Featured Research

from universities, journals, and other organizations

A Clearer Picture Of Ocean Currents

Date:
May 30, 2007
Source:
American Physical Society
Summary:
A novel analysis of water flow in the Southern Ocean surrounding the Antarctic is revealing previously hidden structures that are crucial in controlling the transport of drifting plants and animals as well as the distribution of nutrients and pollutants that affect ocean life.

A novel analysis of water flow in the Southern Ocean surrounding the Antarctic is revealing previously hidden structures that are crucial in controlling the transport of drifting plants and animals as well as the distribution of nutrients and pollutants that affect ocean life.

Researchers at the University of New South Wales in Australia and the Universitat Paderborn in Germany discovered that barriers to currents, which can lead to swirling gyres and eddies that trap material for long periods, may escape detection with traditional analyses that concentrate on monitoring average water flow or sea surface height.

Rather than tracking flow in the ocean point by point, as is typical of most ocean studies, the researchers applied a more holistic approach based on a mathematical technique known as Lagrangian analysis. In effect, the method allows them to simultaneously consider all the possible ways that currents can move in the ocean, and then pick out the most likely solution.

When the team tested their approach on a simulated model of ocean current flow, they found that regions where drifting material might be trapped in seas near the Antarctic were clearly identified with the Lagrangian approach. Traditional analyses, however, can only hint at the regions' locales. The researchers plan to extend their study to encompass current flow on a global scale. The work should help to provide a clearer picture of the currents that are vital to the health of our planet's oceans.


Story Source:

The above story is based on materials provided by American Physical Society. Note: Materials may be edited for content and length.


Cite This Page:

American Physical Society. "A Clearer Picture Of Ocean Currents." ScienceDaily. ScienceDaily, 30 May 2007. <www.sciencedaily.com/releases/2007/05/070529154256.htm>.
American Physical Society. (2007, May 30). A Clearer Picture Of Ocean Currents. ScienceDaily. Retrieved August 23, 2014 from www.sciencedaily.com/releases/2007/05/070529154256.htm
American Physical Society. "A Clearer Picture Of Ocean Currents." ScienceDaily. www.sciencedaily.com/releases/2007/05/070529154256.htm (accessed August 23, 2014).

Share This




More Earth & Climate News

Saturday, August 23, 2014

Featured Research

from universities, journals, and other organizations


Featured Videos

from AP, Reuters, AFP, and other news services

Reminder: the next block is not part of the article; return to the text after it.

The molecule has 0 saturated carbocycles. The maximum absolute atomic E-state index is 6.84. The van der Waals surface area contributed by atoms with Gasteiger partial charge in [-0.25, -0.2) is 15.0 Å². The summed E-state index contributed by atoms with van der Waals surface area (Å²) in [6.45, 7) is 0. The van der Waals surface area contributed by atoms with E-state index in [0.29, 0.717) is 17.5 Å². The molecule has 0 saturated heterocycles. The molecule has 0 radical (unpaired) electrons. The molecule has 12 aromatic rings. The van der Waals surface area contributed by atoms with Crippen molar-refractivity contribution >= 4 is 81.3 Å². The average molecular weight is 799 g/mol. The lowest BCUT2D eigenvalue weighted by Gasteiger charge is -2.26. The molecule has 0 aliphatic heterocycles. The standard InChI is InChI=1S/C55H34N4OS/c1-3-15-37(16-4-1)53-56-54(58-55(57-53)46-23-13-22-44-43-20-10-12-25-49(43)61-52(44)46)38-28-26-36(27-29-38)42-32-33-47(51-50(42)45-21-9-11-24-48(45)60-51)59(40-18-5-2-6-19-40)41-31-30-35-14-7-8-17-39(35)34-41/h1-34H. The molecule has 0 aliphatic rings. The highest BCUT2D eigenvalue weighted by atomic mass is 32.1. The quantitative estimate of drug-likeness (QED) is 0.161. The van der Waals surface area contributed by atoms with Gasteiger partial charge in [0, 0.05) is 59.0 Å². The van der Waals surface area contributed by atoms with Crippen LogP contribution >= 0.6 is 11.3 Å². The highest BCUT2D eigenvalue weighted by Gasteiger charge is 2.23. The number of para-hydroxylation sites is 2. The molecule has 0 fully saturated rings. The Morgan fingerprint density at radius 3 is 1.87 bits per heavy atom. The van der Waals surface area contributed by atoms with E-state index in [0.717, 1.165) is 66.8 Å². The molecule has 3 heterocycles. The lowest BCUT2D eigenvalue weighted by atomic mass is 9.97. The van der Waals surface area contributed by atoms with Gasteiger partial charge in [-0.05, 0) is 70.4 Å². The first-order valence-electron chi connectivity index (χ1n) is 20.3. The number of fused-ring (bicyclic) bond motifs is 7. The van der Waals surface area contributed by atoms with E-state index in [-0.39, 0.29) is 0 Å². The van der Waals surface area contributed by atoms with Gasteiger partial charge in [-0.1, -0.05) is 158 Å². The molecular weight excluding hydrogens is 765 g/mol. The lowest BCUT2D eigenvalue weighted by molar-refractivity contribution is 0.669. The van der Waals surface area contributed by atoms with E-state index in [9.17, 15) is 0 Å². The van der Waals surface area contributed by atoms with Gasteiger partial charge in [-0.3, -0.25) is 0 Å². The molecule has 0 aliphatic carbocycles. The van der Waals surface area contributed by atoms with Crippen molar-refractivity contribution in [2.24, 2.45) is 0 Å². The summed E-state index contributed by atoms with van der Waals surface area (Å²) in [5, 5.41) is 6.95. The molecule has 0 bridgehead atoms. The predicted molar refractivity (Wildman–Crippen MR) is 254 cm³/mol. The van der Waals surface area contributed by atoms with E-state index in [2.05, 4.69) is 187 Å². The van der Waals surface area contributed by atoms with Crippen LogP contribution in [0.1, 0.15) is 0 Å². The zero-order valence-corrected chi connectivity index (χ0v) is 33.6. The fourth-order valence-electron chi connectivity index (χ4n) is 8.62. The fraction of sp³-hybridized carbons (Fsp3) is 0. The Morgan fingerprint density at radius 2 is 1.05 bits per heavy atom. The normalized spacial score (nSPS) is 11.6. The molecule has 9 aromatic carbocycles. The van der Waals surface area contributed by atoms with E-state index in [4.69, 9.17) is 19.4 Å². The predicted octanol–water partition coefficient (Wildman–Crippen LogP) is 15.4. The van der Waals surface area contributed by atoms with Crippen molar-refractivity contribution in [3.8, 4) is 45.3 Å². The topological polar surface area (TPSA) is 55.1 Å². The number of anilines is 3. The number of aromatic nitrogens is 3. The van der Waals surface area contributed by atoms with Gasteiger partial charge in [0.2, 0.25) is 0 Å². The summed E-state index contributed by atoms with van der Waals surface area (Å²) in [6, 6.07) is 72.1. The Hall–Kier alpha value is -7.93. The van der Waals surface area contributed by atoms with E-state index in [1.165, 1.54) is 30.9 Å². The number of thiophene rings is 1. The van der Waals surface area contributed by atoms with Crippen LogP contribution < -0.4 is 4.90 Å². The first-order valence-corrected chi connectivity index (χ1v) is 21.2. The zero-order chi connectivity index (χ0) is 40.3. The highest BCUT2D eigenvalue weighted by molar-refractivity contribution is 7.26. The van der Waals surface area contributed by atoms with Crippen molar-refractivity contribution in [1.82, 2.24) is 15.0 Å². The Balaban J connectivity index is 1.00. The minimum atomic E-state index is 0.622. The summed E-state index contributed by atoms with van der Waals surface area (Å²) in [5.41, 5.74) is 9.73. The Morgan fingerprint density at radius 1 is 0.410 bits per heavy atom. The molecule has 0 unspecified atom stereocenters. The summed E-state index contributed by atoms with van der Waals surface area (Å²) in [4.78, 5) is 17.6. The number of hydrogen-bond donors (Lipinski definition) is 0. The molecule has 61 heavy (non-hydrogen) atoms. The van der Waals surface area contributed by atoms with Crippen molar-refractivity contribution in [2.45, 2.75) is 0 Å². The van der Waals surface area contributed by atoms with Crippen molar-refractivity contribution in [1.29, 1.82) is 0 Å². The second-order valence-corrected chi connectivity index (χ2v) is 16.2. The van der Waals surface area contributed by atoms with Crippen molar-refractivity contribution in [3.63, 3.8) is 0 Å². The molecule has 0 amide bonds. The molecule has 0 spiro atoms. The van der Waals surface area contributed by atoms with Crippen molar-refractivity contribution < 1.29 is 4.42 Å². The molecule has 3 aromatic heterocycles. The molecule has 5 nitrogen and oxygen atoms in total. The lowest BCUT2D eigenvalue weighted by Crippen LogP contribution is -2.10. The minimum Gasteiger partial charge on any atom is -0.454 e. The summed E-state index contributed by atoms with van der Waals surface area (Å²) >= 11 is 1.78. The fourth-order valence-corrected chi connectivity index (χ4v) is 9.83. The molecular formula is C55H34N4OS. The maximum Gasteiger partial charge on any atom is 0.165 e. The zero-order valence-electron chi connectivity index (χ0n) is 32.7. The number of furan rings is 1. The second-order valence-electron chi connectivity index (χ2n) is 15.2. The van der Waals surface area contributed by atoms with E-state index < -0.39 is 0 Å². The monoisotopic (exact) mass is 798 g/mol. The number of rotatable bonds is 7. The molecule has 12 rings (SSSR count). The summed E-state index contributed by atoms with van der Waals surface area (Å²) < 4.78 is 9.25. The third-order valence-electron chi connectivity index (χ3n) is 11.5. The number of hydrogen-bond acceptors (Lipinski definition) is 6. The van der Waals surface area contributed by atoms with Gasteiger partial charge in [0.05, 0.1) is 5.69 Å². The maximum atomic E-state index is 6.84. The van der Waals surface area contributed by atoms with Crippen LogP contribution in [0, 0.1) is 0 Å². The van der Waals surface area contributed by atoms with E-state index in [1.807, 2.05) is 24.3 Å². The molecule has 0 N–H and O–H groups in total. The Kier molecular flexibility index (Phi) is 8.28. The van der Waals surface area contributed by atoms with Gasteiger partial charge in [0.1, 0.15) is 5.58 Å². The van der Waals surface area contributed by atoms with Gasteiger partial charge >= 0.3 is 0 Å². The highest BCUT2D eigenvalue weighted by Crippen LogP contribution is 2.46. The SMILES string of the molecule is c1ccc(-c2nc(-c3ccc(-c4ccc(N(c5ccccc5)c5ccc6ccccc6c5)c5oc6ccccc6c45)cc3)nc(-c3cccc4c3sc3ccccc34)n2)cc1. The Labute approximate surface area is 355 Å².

Airlines on Iceland Volcano Alert

Airlines on Iceland Volcano Alert

Reuters - Business Video Online (Aug. 22, 2014) — Iceland evacuates an area north of the country's Bardarbunga volcano, as the country's civil protection agency says it cannot rule out an eruption. Authorities have already warned airlines. As Joel Flynn reports, ash from the eruption of the Eyjafjallajokull volcano in 2010 shut down much of Europe's airspace for six days. Video provided by Reuters
Powered by NewsLook.com
Endangered Red Wolves Face Uncertain Future

Endangered Red Wolves Face Uncertain Future

AP (Aug. 22, 2014) — A federal judge temporarily banned coyote hunting to save endangered red wolves, but local hunters say that the wolf preservation program does more harm than good. Meanwhile federal officials are reviewing its wolf program in North Carolina. (Aug. 22) Video provided by AP
Powered by NewsLook.com
Coal Gas Boom in China Holds Climate Risks

Coal Gas Boom in China Holds Climate Risks

AP (Aug. 22, 2014) — China's energy revolution could do more harm than good for the environment, despite the country's commitment to reducing pollution and curbing its carbon emissions. (Aug. 22) Video provided by AP
Powered by NewsLook.com
Microbrewery Chooses Special Can for Its Beer

Microbrewery Chooses Special Can for Its Beer

AP (Aug. 22, 2014) — Aluminum giant, Novelis, has partnered with Red Hare Brewing Company to introduce the first certified high-content recycled beverage can. (Aug. 22) Video provided by AP
Powered by NewsLook.com

Search ScienceDaily

Number of stories in archives: 140,361

Find with keyword(s):
 
Enter a keyword or phrase to search ScienceDaily for related topics and research stories.

Save/Print:
Share:  

Breaking News:
from the past week

In Other News

... from NewsDaily.com

Science News

Health News

Environment News

Technology News



Save/Print:
Share:  

Free Subscriptions


Get the latest science news with ScienceDaily's free email newsletters, updated daily and weekly. Or view hourly updated newsfeeds in your RSS reader:

Get Social & Mobile


Keep up to date with the latest news from ScienceDaily via social networks and mobile apps:

Have Feedback?


Tell us what you think of ScienceDaily -- we welcome both positive and negative comments. Have any problems using the site? Questions?
Mobile iPhone Android Web
Follow Facebook Twitter Google+
Subscribe RSS Feeds Email Newsletters
Latest Headlines Health & Medicine Mind & Brain Space & Time Matter & Energy Computers & Math Plants & Animals Earth & Climate Fossils & Ruins